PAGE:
A smoke filled room

Smoke safety lessons for Surrey services


A 63-year-old bedridden man was killed in a house fire after smoking in bed, shortly after an “inexperienced” officer carried out an “unscrutinised” safety visit of his independent living flat.

In February 2023, Kevin O’Hara died from smoke inhalation and burns after falling asleep while smoking, an inquest found. Mr O’Hara had been visited in his Frimley home by Surrey Fire and Rescue on November 17, 2022,  for a ‘safe and well visit’ which failed to identify the correct position for the smoke detector or his careline monitor.

A later visit by Surrey’s Adult Social Care team, on January 23, 2023, also failed to include a risk assessment – despite concerns for his health and the dangers of smoking in bed. 

This was all the more urgent as it was known that would not be able to get himself out of the house independently in the event of a fire. According to the Prevention of Death report, Mr O’Hara died in a fire that started from a lit cigarette “igniting debris” on a crash mat next to his bed. His smoke detectors and the intercom box, however, were in the hallway and the door shut.

The alarm was only triggered when enough smoke had built up to seep through the top of the living room door. Mr O’Hara died before emergency teams could reach him.

Both Surrey Fire and Rescue, as well as Surrey Adult Social Care, say they have since undertaken work to mitigate the risks of a recurrence, including serious incident reports, increased training and greater coordination across teams. They say they have also adopted an improved ‘person at risk’ referral system to better identify fire dangers to individuals.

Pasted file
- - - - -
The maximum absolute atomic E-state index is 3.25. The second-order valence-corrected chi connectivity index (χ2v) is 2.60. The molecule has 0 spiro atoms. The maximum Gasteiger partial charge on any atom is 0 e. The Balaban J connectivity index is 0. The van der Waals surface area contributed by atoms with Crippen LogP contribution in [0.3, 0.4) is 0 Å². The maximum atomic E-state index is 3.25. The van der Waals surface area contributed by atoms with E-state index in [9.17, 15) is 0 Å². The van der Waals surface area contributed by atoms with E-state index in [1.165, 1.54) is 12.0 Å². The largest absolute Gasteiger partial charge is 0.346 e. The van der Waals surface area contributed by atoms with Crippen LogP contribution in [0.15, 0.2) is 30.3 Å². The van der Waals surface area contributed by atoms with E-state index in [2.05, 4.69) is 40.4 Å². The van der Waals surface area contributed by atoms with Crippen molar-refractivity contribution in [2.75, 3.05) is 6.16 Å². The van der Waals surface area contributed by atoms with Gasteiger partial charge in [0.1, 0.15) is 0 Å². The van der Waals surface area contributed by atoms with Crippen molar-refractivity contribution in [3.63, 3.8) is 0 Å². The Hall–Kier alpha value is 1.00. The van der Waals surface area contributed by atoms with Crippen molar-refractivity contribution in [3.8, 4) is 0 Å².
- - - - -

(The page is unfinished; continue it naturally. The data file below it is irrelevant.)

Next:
The coroner, Susan Ridge,  however said more needs to be done to ensure a review system is in place to give more oversight to experienced staff. The report reads: “Evidence was given that the Safe and Well Visit in November 2022 was conducted by an inexperienced officer. The results of that visit did not seem to be subject to any scrutiny. Surrey Fire and Rescue does not appear to have in place a system of review or audit by line managers or more experienced staff of completed Safe and Well Visits, with the risk, as in this case, that errors or issues requiring action are not identified.”

Tim Oliver, Leader of Surrey County Council: “We would like to express our deepest condolences to Mr O’Hara’s family and anyone else affected by his tragic death. We recognise the importance of learning from serious incidents and carried out a review of what happened in this case which led to our fire and rescue service and adult social care service working together to introduce a new process for identifying people at risk. Surrey Fire and Rescue Service has also enhanced its training for officers involved in Safe and Well Visits and is in the process of developing a quality assurance system to identify and address potential risks more effectively.

“We will continue to embed an understanding of prevention activity across the service. Within adult social care, we have taken steps to strengthen management oversight over risk assessments and have brought in further training for staff.

“While we have taken a number of actions in the months since this case, we are carefully considering the coroner’s findings and are committed to doing all we can to improve the way we support vulnerable people and manage any fire risks they face.”

Image: illustration purposes only.

Credit:Vadym Plysiuk

© 2021-2022. No content may be copied without the permission of Epsom and Ewell Times Ltd.